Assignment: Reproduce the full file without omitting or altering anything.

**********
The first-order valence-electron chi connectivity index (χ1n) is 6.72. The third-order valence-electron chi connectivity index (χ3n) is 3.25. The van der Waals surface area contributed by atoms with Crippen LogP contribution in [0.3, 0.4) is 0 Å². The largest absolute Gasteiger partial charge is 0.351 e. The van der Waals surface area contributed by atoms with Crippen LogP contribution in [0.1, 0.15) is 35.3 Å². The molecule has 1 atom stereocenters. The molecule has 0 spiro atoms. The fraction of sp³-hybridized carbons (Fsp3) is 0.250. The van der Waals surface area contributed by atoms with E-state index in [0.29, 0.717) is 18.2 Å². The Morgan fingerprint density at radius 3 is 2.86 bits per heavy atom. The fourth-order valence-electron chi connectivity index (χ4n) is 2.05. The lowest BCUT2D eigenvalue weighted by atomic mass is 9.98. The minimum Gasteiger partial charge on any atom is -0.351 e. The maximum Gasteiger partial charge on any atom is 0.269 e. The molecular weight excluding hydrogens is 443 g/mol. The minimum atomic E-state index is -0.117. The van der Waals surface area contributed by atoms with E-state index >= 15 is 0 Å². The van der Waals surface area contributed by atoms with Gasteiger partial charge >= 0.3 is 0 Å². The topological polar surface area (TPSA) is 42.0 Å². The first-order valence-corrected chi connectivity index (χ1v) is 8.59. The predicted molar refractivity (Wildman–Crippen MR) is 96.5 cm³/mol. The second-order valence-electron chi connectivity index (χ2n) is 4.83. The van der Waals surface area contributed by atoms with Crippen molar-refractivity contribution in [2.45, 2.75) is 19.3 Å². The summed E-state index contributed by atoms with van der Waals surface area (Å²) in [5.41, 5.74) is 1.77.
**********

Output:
The first-order valence-electron chi connectivity index (χ1n) is 6.72. The third-order valence-electron chi connectivity index (χ3n) is 3.25. The van der Waals surface area contributed by atoms with Crippen LogP contribution in [0.3, 0.4) is 0 Å². The largest absolute Gasteiger partial charge is 0.351 e. The van der Waals surface area contributed by atoms with Crippen LogP contribution in [0.1, 0.15) is 35.3 Å². The molecule has 1 atom stereocenters. The molecule has 0 spiro atoms. The fraction of sp³-hybridized carbons (Fsp3) is 0.250. The van der Waals surface area contributed by atoms with E-state index in [0.29, 0.717) is 18.2 Å². The Morgan fingerprint density at radius 3 is 2.86 bits per heavy atom. The fourth-order valence-electron chi connectivity index (χ4n) is 2.05. The lowest BCUT2D eigenvalue weighted by atomic mass is 9.98. The minimum Gasteiger partial charge on any atom is -0.351 e. The maximum Gasteiger partial charge on any atom is 0.269 e. The molecular weight excluding hydrogens is 443 g/mol. The minimum atomic E-state index is -0.117. The van der Waals surface area contributed by atoms with E-state index >= 15 is 0 Å². The van der Waals surface area contributed by atoms with Gasteiger partial charge >= 0.3 is 0 Å². The topological polar surface area (TPSA) is 42.0 Å². The first-order valence-corrected chi connectivity index (χ1v) is 8.59. The predicted molar refractivity (Wildman–Crippen MR) is 96.5 cm³/mol. The second-order valence-electron chi connectivity index (χ2n) is 4.83. The van der Waals surface area contributed by atoms with Crippen molar-refractivity contribution in [2.45, 2.75) is 19.3 Å². The summed E-state index contributed by atoms with van der Waals surface area (Å²) in [5.41, 5.74) is 1.77.